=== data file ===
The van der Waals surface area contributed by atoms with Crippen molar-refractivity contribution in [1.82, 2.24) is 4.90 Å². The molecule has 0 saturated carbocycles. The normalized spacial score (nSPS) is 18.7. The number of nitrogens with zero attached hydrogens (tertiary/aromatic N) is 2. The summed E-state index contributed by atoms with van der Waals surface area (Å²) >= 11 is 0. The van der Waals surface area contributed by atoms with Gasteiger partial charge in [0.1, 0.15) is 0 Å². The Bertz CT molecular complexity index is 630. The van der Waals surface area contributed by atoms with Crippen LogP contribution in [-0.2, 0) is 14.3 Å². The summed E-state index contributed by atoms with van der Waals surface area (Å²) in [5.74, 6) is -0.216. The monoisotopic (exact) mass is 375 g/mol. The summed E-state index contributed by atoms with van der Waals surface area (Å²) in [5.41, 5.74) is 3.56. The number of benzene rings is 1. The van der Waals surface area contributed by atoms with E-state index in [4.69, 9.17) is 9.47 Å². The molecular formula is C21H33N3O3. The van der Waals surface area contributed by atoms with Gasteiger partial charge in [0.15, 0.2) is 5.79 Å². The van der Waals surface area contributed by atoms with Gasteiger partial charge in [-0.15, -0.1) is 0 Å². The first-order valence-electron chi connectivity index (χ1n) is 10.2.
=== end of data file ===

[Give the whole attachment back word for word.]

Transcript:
The van der Waals surface area contributed by atoms with Crippen molar-refractivity contribution in [1.82, 2.24) is 4.90 Å². The molecule has 0 saturated carbocycles. The normalized spacial score (nSPS) is 18.7. The number of nitrogens with zero attached hydrogens (tertiary/aromatic N) is 2. The summed E-state index contributed by atoms with van der Waals surface area (Å²) >= 11 is 0. The van der Waals surface area contributed by atoms with Gasteiger partial charge in [0.1, 0.15) is 0 Å². The Bertz CT molecular complexity index is 630. The van der Waals surface area contributed by atoms with Crippen LogP contribution in [-0.2, 0) is 14.3 Å². The summed E-state index contributed by atoms with van der Waals surface area (Å²) in [5.74, 6) is -0.216. The monoisotopic (exact) mass is 375 g/mol. The summed E-state index contributed by atoms with van der Waals surface area (Å²) in [5.41, 5.74) is 3.56. The number of benzene rings is 1. The van der Waals surface area contributed by atoms with E-state index in [4.69, 9.17) is 9.47 Å². The molecular formula is C21H33N3O3. The van der Waals surface area contributed by atoms with Gasteiger partial charge in [0.15, 0.2) is 5.79 Å². The van der Waals surface area contributed by atoms with Gasteiger partial charge in [-0.15, -0.1) is 0 Å². The first-order valence-electron chi connectivity index (χ1n) is 10.2.